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Modern Japanese International Political Thought


Admission requirements

Admission to the MA Asian Studies (60 Ec, 120 EC or research) or the MA International Relations.


This seminar takes a historicist approach to the study of international political thought of modern Japan, asking how power and knowledge production have been differently linked before and after 1945. Moving beyond the framework of import and mimicry, we seek to understand how shifting notions of “theory” itself are linked to different historical moments. This is important to consider because International Relations theory has never been objective or universal. Many IR scholars today challenge the Eurocentrism of the discipline as well as the ways in which theory building became complicit with Cold War development of Area Studies. While many seek to recover indigenous IR, in this seminar we focus on how modern Japanese intellectuals absorbed, translated, reinterpreted, and challenged modern Western IR theory. To this end, we divide the course into two parts, as pre-1945 period and post-1945 period.

Some of the questions addressed are as follows: How did Japanese intellectuals’ conception of world order develop as a state facing unequal treaties, as a marginal state witnessing the demise of the traditional hegemon Qing China, and as a state internalizing the Western conception of state sovereignty? How did the image of China alter? How did Japan create its own Orient? If the period prior to the end of the Asia Pacific War is marked by what Tetsuya Sakai calls the “inherent fragility of the image of state sovereignty,” how about the reception of IR theory such as realism, liberalism, neorealism, regime theory, and transnational relations in the postwar period under Pax Americana? As Stanley Hoffmann observed decades ago, contemporary IR theory is an “American Social Science.” How can examining Japan’s historical engagement with theory contribute to recent debates on how to address the Eurocentrism of the discipline?

Course objectives

  • A critical understanding of the relation between history and theory in the development of non-Western International Relations theory

  • Improved presentation skills and writing skills

  • To build on and engage with contemporary debates on the Eurocentrism of the discipline


The timetables are avalable through My Timetable.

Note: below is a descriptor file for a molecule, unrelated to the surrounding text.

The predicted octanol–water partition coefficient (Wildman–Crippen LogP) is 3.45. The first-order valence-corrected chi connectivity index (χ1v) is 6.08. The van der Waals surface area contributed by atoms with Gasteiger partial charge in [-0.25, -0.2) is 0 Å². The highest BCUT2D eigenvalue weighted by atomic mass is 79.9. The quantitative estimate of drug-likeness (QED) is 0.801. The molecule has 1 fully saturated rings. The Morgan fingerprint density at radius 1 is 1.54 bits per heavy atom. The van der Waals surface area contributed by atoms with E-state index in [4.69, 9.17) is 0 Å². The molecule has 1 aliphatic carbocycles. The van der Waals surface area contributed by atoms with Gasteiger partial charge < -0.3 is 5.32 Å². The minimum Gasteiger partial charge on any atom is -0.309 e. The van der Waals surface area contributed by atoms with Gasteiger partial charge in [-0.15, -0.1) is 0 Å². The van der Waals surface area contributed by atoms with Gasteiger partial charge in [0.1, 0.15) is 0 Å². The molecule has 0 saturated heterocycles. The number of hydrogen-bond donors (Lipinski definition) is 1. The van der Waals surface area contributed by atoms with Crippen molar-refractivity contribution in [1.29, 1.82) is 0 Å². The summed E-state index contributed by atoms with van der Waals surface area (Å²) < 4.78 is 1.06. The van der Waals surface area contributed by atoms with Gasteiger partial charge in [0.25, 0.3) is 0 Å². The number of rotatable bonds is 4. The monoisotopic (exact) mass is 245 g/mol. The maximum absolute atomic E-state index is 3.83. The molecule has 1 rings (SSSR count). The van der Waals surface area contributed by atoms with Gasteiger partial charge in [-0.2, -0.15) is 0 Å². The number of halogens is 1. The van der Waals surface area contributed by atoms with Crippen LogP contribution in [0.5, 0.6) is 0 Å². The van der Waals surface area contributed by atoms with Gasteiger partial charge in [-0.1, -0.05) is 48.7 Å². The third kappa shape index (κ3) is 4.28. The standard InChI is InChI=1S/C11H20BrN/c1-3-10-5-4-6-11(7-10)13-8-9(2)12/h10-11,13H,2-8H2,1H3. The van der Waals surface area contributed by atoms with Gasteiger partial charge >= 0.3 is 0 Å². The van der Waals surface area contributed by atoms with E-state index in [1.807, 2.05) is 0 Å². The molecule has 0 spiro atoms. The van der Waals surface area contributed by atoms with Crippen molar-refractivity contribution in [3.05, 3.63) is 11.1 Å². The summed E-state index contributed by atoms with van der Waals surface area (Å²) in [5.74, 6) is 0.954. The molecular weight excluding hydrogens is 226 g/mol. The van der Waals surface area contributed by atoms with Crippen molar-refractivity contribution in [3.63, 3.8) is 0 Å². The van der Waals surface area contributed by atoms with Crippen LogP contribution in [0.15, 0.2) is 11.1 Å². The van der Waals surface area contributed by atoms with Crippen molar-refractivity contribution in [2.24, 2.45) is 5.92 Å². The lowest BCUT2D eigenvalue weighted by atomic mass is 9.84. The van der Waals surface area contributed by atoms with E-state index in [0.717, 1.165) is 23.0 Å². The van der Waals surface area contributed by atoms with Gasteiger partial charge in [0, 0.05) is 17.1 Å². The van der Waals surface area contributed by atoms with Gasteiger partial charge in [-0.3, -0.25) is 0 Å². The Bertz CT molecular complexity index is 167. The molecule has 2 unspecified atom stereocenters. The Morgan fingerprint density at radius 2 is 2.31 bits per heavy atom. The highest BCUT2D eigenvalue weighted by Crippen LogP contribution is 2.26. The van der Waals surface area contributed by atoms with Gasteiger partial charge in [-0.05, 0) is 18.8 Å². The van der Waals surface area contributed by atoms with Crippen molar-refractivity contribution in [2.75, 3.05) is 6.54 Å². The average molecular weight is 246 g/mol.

The deadline(s) in MyTimetable is/are set for administrative purposes only. The actual date(s) will be communicated by the lecturer(s) in Brightspace.

Mode of instruction


Attendance is compulsory for all sessions. Students must prepare well and contribute to in-class discussion. If a student cannot attend because of illness or misadventure, they should promptly inform the convener. Extra assignments may be set to make up for missed class time, at the convener’s discretion. The extra assignment for this course is a 500 words summary of an article assigned as reading for the missed class. Absence without notification may result in lower grades or exclusion from assessment components and a failing grade for the course.

Assessment method

Academic integrity

Students should familiarize themselves with the notion of academic integrity and the ways in which this plays out in their own work. A good place to start is this page. Plagiarism will not be tolerated. Students may not substantially reuse texts they have previously submitted in this or other courses. Minor overlap with previous work is allowed as long as it is duly noted in citation.

Students must submit their assignment(s) to Brightspace through Turnitin, so they can be checked for plagiarism. Submission via email is not accepted.

ChatGPT: What is possible and what is allowed? Dos and Don'ts.

Assessment and weighing

Partial assessment weighing
Presentation/Attendance/Participation 40%
2 short essays of 1500-2000 words on the relation between history and theory in pre-1945 Japan and post-1945 Japan 30% each 60%

The final mark for this course is formed by the weighted average.

In order to pass the course, students must obtain an overall mark of 5.50 (=6) or higher.

The course is an integrated whole. All assessment parts must be completed in the same academic year. No partial marks can be carried over into following years


Only if the total weighted average is insufficient (5.49 or lower) and the insufficient grade is the result of an insufficient paper, a resit of the paper is possible (60%). In that case the course lecturer may assign a (new) topic and set a new deadline.

A resit of the other partial assessments is not possible

Inspection and feedback

Feedback will be supplied primarily through Brightspace. If a student requests a review within 30 days after publication of the assessment results, a review will be organized.

Reading list

To be announced closer to the start of the semester through Brightspace.


Enrolment through MyStudyMap is mandatory.